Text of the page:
A study looking at a way of reducing menopausal symptoms after treatment for breast cancer (MENOS1)

Cancer type:

Breast cancer





This study was looking at whether group sessions offering practical advice could help women manage menopausal symptoms after treatment for breast cancer. This study was supported by Cancer Research UK.

Women who have had treatment for breast cancer often have menopausal symptoms such as hot flushes and night sweats. Certain things may help to relieve these symptoms, including some drugs. But many women prefer to find other ways of managing these problems.

In this study, the researchers developed a programme of group sessions where women were offered advice on ways of managing hot flushes and night sweats.

The aim of the study was to see if the group sessions reduced the problem of hot flushes and night sweats after breast cancer treatment.

Summary of results

The researchers found that group sessions helped women who were having night sweats and hot flushes after breast cancer treatment.

The trial recruited 96 women in South East London. They had finished their main treatment for breast cancer, but 3 out of 4 (75%) were still having hormone therapy such as tamoxifen.

The women taking part had been having hot flushes or night sweats at least 10 times a week for at least 2 months. The average length of time that women had been having these problems was 2 years.

At the beginning of the study, all the women taking part kept a diary for 2 weeks. In this, they recorded details of how often they had hot flushes and how bad they were. They then had an interview with a member of the study team and filled out a questionnaire which rated how much of a problem they found hot flushes and night sweats to be.

They also wore a monitor for 24 hours which recorded the number of hot flushes and night sweats they had. These assessments showed that on average, the women were having 69 hot flushes or night sweats a week.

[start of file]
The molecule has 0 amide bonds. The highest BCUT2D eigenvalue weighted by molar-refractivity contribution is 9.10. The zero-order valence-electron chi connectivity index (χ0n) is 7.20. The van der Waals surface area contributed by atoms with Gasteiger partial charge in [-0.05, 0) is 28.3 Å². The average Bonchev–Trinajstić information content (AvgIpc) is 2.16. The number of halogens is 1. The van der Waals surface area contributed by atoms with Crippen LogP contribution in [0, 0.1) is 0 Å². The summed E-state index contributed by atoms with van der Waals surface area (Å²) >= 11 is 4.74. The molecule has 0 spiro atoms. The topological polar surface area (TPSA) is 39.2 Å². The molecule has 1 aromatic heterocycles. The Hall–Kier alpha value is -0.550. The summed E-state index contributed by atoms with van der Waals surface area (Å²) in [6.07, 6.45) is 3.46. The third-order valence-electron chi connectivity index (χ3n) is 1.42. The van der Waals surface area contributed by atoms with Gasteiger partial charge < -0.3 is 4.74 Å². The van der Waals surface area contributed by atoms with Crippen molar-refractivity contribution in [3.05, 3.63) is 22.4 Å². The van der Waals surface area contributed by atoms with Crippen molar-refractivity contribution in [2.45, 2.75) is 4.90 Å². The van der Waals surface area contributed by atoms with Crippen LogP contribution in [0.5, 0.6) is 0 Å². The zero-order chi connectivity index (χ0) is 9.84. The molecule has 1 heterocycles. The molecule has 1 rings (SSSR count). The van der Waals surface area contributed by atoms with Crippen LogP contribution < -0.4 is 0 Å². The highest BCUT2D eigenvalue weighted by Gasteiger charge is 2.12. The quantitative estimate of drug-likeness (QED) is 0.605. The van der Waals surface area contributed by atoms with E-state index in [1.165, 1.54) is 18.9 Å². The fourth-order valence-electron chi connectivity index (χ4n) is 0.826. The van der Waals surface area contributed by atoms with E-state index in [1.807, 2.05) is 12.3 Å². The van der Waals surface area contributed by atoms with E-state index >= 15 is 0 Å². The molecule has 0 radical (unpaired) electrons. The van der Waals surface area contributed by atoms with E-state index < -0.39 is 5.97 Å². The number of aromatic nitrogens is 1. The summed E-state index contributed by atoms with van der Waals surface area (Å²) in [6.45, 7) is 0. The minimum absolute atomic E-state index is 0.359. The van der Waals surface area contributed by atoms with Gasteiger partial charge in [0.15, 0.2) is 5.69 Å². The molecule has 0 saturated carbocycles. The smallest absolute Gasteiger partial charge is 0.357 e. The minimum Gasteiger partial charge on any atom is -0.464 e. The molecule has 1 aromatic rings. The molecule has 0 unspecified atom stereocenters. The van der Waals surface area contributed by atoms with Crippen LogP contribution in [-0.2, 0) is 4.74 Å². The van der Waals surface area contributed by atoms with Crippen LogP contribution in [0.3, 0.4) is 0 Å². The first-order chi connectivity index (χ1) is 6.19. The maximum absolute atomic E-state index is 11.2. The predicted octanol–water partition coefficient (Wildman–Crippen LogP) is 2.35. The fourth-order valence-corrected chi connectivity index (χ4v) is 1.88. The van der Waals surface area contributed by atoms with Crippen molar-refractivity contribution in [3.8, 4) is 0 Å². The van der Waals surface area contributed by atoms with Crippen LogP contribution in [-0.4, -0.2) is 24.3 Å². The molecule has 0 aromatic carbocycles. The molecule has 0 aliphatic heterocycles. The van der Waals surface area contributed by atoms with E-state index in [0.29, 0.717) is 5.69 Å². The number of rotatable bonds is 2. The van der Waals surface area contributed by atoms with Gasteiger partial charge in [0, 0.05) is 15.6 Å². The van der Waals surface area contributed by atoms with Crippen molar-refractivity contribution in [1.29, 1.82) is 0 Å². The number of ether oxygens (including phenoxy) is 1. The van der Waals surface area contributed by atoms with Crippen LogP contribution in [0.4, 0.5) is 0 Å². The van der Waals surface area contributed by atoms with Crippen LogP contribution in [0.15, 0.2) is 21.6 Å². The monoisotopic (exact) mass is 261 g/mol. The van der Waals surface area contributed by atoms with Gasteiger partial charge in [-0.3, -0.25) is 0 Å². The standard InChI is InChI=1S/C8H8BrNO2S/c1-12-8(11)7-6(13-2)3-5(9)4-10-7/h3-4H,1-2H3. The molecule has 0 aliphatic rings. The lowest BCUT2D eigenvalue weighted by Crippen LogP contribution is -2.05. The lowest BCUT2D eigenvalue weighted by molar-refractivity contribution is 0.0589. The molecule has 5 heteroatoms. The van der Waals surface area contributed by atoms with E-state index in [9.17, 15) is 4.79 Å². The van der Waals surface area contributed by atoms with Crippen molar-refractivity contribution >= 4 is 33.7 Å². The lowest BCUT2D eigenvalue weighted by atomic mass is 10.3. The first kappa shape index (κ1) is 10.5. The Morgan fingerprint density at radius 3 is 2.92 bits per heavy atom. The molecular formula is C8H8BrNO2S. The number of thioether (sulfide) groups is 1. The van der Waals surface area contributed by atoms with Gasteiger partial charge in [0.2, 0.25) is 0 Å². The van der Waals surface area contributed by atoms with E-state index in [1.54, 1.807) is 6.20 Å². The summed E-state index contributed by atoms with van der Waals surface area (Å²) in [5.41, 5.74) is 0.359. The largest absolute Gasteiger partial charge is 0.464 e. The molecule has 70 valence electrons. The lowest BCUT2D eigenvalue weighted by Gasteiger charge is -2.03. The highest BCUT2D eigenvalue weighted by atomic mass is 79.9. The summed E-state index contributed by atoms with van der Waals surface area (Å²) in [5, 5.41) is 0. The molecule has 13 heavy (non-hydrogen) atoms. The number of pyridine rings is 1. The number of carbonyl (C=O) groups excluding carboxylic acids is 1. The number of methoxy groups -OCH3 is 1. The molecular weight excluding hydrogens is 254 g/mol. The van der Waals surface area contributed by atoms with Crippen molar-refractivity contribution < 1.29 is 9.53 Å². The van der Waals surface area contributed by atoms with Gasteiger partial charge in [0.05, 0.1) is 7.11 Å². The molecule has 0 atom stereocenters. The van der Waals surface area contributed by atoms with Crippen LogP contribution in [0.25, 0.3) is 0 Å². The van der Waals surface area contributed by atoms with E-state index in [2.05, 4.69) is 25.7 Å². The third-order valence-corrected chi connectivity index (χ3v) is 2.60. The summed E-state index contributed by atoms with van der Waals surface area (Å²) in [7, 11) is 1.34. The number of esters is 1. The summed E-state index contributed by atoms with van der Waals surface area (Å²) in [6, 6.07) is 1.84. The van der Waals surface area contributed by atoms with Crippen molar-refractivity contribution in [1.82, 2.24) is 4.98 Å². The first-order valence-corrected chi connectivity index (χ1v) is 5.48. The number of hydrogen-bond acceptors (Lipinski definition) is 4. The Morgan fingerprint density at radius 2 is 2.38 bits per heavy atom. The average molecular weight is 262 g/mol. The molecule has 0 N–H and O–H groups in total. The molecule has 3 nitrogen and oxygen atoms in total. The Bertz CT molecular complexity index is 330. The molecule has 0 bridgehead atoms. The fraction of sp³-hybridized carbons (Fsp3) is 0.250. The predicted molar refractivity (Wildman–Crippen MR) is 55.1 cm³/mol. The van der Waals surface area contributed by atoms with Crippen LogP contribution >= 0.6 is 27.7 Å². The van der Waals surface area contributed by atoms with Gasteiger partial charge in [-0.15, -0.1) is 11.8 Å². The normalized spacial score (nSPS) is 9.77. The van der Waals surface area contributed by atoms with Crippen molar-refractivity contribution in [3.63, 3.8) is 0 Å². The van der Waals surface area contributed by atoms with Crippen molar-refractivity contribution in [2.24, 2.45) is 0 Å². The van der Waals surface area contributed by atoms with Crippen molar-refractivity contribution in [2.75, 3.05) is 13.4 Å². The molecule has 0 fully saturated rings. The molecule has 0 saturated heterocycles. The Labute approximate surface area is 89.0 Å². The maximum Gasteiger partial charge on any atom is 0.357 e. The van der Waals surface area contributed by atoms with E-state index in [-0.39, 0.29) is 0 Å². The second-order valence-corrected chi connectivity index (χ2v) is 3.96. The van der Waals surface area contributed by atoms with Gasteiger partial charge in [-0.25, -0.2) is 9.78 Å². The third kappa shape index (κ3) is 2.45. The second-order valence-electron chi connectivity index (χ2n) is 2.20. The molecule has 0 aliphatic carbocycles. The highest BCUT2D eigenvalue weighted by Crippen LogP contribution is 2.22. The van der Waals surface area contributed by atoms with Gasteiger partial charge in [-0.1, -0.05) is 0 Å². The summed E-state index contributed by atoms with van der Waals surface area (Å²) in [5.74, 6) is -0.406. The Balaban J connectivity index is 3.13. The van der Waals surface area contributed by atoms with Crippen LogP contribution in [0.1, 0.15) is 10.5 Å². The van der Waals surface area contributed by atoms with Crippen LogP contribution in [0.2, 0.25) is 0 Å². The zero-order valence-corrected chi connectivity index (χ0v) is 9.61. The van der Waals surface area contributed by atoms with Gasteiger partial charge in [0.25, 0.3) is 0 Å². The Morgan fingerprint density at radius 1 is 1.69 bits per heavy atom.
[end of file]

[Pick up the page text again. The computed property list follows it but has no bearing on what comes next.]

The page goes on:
The study was randomised. This means the women were put into groups by computer. Neither they nor the study team could decide which group they were in.

  • 47 women had group sessions once a week for 6 weeks
  • 49 women had treatment as usual

9 weeks later, they completed a questionnaire and wore the hot flush monitor for another 24 hours. Women who had the group sessions reported improvements in how they were sleeping and how they felt (their mood).They now rated hot flushes and night sweats as less of a problem. This improvement was greater in these women than in the women who had treatment as usual. These differences remained 6 months later.

The flush monitor showed that there was not much difference between the 2 groups in how often they had hot flushes or night sweats. But women who had group sessions rated their quality of life as better than women in the treatment as usual group.

We have based this summary on information from the team who ran the trial. The information they sent us has been reviewed by independent specialists (peer reviewed Open a glossary item) and published in a medical journal. The figures we quote above were provided by the trial team. We have not analysed the data ourselves.

Recruitment start:

Recruitment end:

How to join a clinical trial

Please note: In order to join a trial you will need to discuss it with your doctor, unless otherwise specified.

Please note - unless we state otherwise in the summary, you need to talk to your doctor about joining a trial.

Chief Investigator

Professor Myra Hunter

Supported by

Cancer Research UK
National Institute for Health Research Cancer Research Network (NCRN)

Other information

This is Cancer Research UK trial number CRUK/08/028.

Questions about cancer? Contact our information nurses

Freephone 0808 800 4040

Last review date

CRUK internal database number:

Oracle 1342

Please note - unless we state otherwise in the summary, you need to talk to your doctor about joining a trial.

Harriet wanted to try new treatments

A picture of Harriet

“I was keen to go on a clinical trial. I wanted to try new cancer treatments and hopefully help future generations.”

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